COMMENTARY: Civility and professionalism in the legal profession

By Agenique Smiley

Law has long been an adversarial endeavor; however, the adversarial nature of the legal profession does not have to dictate the manner in which we as legal professionals interact with one another. We in the legal profession must realize that we all carry the same burden of the administration and protection of justice and, therefore, must treat one another with dignity and respect. Civility and professionalism are important in the legal profession for so many reasons. Experienced practitioners must keep in mind that most young attorneys take their cues on how to practice from them. It has been said that young lawyers will likely adopt the attitude and practices of senior attorneys even if it is against their better judgment. The reason being is that the young lawyer sees the older practitioner's success and longevity of their career and wants to also be prosperous and with a long career. Therefore, the young lawyer often adopts the bad habits of the more experienced attorney, believing that they are the way to gain success. Keeping this in mind, civility and professionalism amongst attorneys is important for the future preservation of the dignity of the profession as a whole.

The present state of the legal profession is also dependent on the existence of civility and professionalism. No matter the reason why an attorney entered the profession, a lawyer's continuance in the practice of law often depends on the joy that they derive therefrom. Despite an attorney's particular area of practice, no joy or satisfaction can be derived from a system filled with questionable behavior and underhanded practices. Supreme Court Chief Justice Warren Berger once said that "lawyers who know how to think but have not learned how to behave are a menace and a liability, not an asset to the administration of justice."

In an uncivil and unprofessional system that allows unethical acts and degradation of fellow attorneys, a "good" attorney may feel helpless and become disenchanted with the profession. Many "good" attorneys feel that the legal profession has declined and that it not only allows but often times rewards unethical and unprofessional behavior. The result is often those attorneys leaving the practice of law altogether. The loss of a "good" attorney for lack of civility and professionalism is a tragedy that is suffered by the entire legal community. Civility and professionalism are important in the preservation of "good" practitioners. The existence and practice of civility and professionalism not only allows for and encourages meaningful attorney interaction but they also make the practice more enriching by helping to resolve difficulties and conflicts in a respectful and productive manner.

Additionally, the need for civility and professionalism is present in all aspects of the legal profession. From the moment a case is filed until a judgment is entered, civility and professionalism are important. They are important in attorney communications, client communications and interaction with the court. A case running smoothly and ultimately coming to a resolution often centers on how well the two attorneys work together.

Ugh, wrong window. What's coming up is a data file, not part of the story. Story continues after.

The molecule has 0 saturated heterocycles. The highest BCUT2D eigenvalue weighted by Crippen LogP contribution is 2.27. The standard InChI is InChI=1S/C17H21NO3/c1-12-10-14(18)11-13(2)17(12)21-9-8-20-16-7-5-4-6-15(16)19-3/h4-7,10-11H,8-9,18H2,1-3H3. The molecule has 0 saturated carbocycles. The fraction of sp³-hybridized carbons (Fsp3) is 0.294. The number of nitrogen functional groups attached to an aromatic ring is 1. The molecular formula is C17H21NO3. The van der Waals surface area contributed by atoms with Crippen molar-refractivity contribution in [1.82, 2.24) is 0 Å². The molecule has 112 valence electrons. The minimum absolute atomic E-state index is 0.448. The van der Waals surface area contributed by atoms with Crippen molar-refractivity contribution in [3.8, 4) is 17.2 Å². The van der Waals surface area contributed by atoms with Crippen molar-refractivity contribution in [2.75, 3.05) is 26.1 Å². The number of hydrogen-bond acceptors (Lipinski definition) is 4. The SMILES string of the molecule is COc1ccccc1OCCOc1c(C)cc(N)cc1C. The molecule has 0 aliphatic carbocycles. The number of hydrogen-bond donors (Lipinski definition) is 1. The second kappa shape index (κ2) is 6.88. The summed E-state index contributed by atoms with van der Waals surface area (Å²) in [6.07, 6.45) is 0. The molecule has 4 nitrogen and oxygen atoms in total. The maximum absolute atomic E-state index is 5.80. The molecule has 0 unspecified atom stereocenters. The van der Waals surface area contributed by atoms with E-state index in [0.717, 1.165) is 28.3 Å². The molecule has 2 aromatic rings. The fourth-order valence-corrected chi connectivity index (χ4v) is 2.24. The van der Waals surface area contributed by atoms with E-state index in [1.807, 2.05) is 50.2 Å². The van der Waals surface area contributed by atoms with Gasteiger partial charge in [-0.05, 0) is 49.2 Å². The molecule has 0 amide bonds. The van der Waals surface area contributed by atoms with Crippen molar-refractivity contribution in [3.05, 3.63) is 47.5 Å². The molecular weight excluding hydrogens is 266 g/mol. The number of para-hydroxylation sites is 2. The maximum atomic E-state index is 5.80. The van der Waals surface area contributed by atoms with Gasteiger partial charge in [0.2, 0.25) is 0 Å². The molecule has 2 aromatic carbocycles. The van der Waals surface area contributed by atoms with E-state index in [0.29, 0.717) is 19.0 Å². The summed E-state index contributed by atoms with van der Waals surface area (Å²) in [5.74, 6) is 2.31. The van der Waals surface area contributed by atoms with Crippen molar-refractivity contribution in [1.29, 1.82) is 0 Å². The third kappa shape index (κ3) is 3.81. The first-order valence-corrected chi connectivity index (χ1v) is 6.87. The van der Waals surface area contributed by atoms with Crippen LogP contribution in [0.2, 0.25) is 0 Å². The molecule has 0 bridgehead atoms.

The "official" title for an attorney is Attorney and Counselor. Looking at that title it is obvious that both civility and professionalism play important roles in a lawyer's success. The title of "Attorney" carries with it the presumption that the person carrying that title is not only educated but conducts themselves with professionalism and integrity. As attorneys we are strictly contracted to conduct the business of our clients; we are their advocates and their speakers. The things that we say and do reflect on our client and courts often determine the credibility of a litigant based on the conduct of their attorney. Moreover, every time a person reveals to another that they are an attorney, that person immediately becomes the representative for the entire profession. Members of the legal community are held to a higher moral standard; therefore, people scrutinize their actions. Conducting one's self professionally not only on the professional but also the personal level is imperative on a broader scale for the judgment and perception of the profession on a whole.

The title "Counselor" denotes that a certain level of humanity, or even compassion, is present in the person carrying that title. Clients often look to their attorneys for guidance on matters beyond the legal issue at hand and it is at that point where we become "counselors" and where civility becomes important. I am not suggesting that an attorney should play the role of a psychiatrist; however, the civility shown to a client can often help an attorney understand that client's point of view, turn a case around and, most importantly, lead to repeat business.

Members of the legal community, especially attorneys, must also be counselors to one another. Demeaning conduct, whether it be toward the judge, the system or the opponent succeeds in only demeaning the attorney and the profession. We in the legal community must recognize the fact that the protection and administration of justice is a difficult task and that, at some point, one of our members may need assistance. In a truly civil and professional system, that fighter for justice need only contact their local bar association for the help that they need.